If you are drowning in debt, you may feel like bankruptcy is your only way to keep your head above water. While Chapter 13 bankruptcy does help you get out of debt, it damages your credit score. Negotiating with credit card companies before filing bankruptcy is a wise move. If the creditor is willing to reach an affordable agreement, you can eliminate the need to file bankruptcy and save your credit.
Negotiating with Creditors
Even if you are leaning towards filing for bankruptcy protection, it doesn't hurt to at least attempt negotiating with your credit card company and other creditors. If you are still a customer and the credit card company has not charged-off the debt, stop using the card. Make any payment you can afford to show the creditor you are serious about paying the debt. Contact the creditor directly to discuss your options. The credit card company wants to keep you as a customer and may agree to reduce late fees and penalties to help get you back on track. If the account was sold to a collection agency, you will need to deal with the agency instead of the original creditor.
Consider credit counseling if you are unable to strike a deal with creditors. Counselors can help you create a budget and even negotiate with creditors on your behalf.
Other Options to Consider
Bankruptcy should be a last resort because it destroys your credit score. Chapter 13 bankruptcy remains on your credit report for seven years from the date you file. Explore other options to save your secured debt before considering bankruptcy. To save a home, you might want to try a forbearance, refinancing, loan modification, short sale or deed in lieu of foreclosure. If you aren't concerned about keeping your secured debt, try negotiating with all your creditors instead. Credit card companies are often willing to work with customers who want to settle debt. Just like Chapter 13 bankruptcy, negative account information remains on your credit report for seven years. With older credit card debt, waiting for it to fall off your credit report may be less damaging than filing bankruptcy and restarting the clock.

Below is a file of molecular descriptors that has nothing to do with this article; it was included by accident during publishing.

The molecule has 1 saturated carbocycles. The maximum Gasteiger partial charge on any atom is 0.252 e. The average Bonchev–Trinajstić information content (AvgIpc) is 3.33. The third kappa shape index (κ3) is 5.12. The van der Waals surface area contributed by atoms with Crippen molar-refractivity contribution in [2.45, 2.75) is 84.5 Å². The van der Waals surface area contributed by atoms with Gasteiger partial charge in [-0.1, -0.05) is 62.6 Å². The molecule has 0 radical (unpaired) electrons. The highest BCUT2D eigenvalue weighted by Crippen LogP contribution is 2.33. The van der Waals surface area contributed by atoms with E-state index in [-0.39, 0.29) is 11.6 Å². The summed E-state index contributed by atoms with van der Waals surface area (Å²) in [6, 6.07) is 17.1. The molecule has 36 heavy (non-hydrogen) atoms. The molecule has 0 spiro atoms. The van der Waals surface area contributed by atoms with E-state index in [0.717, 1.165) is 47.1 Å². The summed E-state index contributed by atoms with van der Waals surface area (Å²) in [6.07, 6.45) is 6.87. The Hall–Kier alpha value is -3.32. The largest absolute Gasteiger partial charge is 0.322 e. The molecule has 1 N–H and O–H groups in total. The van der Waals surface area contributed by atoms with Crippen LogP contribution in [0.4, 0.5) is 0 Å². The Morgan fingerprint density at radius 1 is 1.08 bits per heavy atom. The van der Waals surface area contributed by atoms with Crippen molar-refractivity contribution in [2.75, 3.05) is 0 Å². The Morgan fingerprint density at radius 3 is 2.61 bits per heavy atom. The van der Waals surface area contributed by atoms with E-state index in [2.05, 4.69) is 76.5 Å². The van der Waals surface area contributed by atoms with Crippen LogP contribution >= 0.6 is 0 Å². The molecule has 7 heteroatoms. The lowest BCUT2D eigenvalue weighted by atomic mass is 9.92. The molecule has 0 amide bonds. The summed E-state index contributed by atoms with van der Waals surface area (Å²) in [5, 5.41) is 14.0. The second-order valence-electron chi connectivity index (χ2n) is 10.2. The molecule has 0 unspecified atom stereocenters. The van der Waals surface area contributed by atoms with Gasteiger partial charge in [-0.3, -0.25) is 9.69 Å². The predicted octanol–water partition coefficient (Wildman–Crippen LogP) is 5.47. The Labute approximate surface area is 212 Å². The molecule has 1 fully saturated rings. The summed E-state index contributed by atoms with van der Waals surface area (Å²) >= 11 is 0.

How Bankruptcy Works
Chapter 13 bankruptcy allows you to keep certain assets, including your home or vehicle, provided you are able to make the monthly payments. If you fell behind on your secured debt, it is important to continue making your regular payment to the creditor. Chapter 13 bankruptcy doesn't lower your existing payments, but it restructures past-due balances. You will need to pay both secured and unsecured debt, including credit cards.
Chapter 13 bankruptcy restructures debt over a period of three or five years. You are required to make monthly payments to the court appointed trustee. The amount of your payment is based on your debt and disposable income. Your disposable income is the money left over each month after your expenses. If you are unable to fulfill the terms of your repayment agreement, your debt isn't discharged. Your credit card company and other creditors can resume collection activity. Creditors can file a lawsuit against you to collect the money you owe. If you have a mortgage, the lender can begin the foreclosure process if you fail to make your regular payment or trustee payments. It is important to ensure you can afford all your current obligations in addition to repaying the debt. Take into consideration the risk of losing your job or unexpected financial emergencies. Since the repayment plan lasts for several years, you want to make sure you are comfortable with the payment.
Jeannine Mancini, a Florida native, has been writing business and personal finance articles since 2003. Her articles have been published in the Florida Today and Orlando Sentinel. She earned a Bachelor of Science in Interdisciplinary Studies from the University of Central Florida.